2. To be vigilant
A security guard watches out for any strange thing that may mean harm. For this reason, he must have very keen senses of sight, hearing, and smelling. He should be able to smell it when a cable is burning or when a chemical is leaking from its container. He should be able to detect strange sounds, such as when someone is secretly trying to open a door. He should be able to sense it when someone is cleverly trying to divert his attention off his duty. And he should be able to interpret quickly whatever he sees. So based on these responsibilities, someone who is short-sighted or long-sighted won’t make a good security guard.

3. To respond quickly and correctly during crisis
Not only does a security guard sense crisis; he acts fast to control the situation. So, a security guard must always be at alert to avoid being caught unawares. How a security guard responds to crisis varies depending on the threat. A security guard must know how best to respond to various dangerous situations.

4. Observing and reporting
Even after a dangerous situation has been successfully averted, a security guard must not relax yet. He should keep observing until he is sure that there are no more problems. After a crisis, a security guard should report the incident to his supervisor, the police or the appropriate authorities (such as the fire services in the case of a fire outbreak). This way, further steps would be taken to avert a future recurrence.

5. Getting help
During some very dangerous situations (such as armed robbery attacks or assaults with deadly weapons), a security guard may be unable to handle the situation. In that case, he would need some help, and he should waste no time in calling the police. By getting help this way, loss of lives or property would be averted.

6. Checking and monitoring
Sometimes, a security guard would be required to maintain certain rules and policies as laid down by his employer. Individuals may require that visitors be searched before granted entry or that only visitors for which an appointment has been earlier fixed should be granted entry. Similarly, organizations may require their employees to show their ID cards before being granted entry into the work premises. In such cases, a security guard must check and ensure that all the rules and obeyed.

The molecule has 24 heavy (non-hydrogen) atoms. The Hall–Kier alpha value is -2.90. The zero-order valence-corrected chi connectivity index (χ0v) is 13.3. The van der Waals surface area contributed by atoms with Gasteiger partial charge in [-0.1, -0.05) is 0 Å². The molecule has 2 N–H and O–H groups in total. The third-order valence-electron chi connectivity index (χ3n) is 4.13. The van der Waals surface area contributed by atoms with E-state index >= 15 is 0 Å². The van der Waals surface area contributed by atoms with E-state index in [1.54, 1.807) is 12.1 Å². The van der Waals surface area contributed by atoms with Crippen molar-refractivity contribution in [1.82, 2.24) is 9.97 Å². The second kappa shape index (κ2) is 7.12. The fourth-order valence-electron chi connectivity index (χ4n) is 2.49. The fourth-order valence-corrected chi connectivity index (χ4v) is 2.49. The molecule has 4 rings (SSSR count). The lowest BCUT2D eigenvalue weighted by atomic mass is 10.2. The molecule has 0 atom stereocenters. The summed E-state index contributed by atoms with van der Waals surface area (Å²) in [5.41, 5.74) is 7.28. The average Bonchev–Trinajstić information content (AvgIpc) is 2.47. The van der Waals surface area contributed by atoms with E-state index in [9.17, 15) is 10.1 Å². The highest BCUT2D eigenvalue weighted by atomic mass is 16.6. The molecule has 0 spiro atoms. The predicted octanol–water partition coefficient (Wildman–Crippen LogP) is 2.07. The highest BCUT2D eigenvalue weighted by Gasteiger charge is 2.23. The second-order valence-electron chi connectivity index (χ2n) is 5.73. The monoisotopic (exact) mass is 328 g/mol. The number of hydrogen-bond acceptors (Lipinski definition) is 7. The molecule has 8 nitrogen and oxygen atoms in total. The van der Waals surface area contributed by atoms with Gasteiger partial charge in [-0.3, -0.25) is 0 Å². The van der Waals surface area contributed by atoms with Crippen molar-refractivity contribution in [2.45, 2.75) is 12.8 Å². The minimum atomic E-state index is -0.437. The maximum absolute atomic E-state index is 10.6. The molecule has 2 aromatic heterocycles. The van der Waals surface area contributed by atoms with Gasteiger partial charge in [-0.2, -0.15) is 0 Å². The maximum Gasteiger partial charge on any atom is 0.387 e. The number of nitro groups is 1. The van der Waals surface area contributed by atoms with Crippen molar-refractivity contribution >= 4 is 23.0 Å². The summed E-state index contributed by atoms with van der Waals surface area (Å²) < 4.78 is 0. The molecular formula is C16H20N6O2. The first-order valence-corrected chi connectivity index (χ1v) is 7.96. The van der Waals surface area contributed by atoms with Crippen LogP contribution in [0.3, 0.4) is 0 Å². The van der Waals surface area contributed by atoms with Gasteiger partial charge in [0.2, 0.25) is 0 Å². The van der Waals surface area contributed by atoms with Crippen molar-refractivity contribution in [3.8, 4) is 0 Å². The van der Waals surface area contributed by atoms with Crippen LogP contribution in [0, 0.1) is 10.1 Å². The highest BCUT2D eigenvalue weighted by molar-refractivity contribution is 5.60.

7. Maintain order among people
Security guards are usually present in large gatherings, such as parties and political or religious assemblies. This is to ensure the safety of lives and property and also to prevent stampedes and breakdown of law and order.

8. Receiving guests
If a security guard positions at an entrance, chances are, he will double as a receptionist because he is usually the first to receive guests and show them their way. This additional duty requires a security guard to be very friendly, approachable, and willing to help others.

9. Offer safety warnings and tips
Among the responsibilities of the security guard is to give tips and precautions to his employers on how to prevent security-threatening situations. He should also explain the likely consequences of ignoring these tips, as a way of convincing his employers to adhere to his advice. In addition, a security guard should do his best to ensure that all safety precautions are adhered to.

10. Performing other special duties
Some security guards, especially those hired by individuals, do more than their primary duty most of the time. They may be saddled with additional responsibilities, such as receiving phone calls, responding to text and email messages, and running vital errands for their employer. If you are planning to take up a full-time or part-time security guard job, keep in mind that you will be required to perform these duties.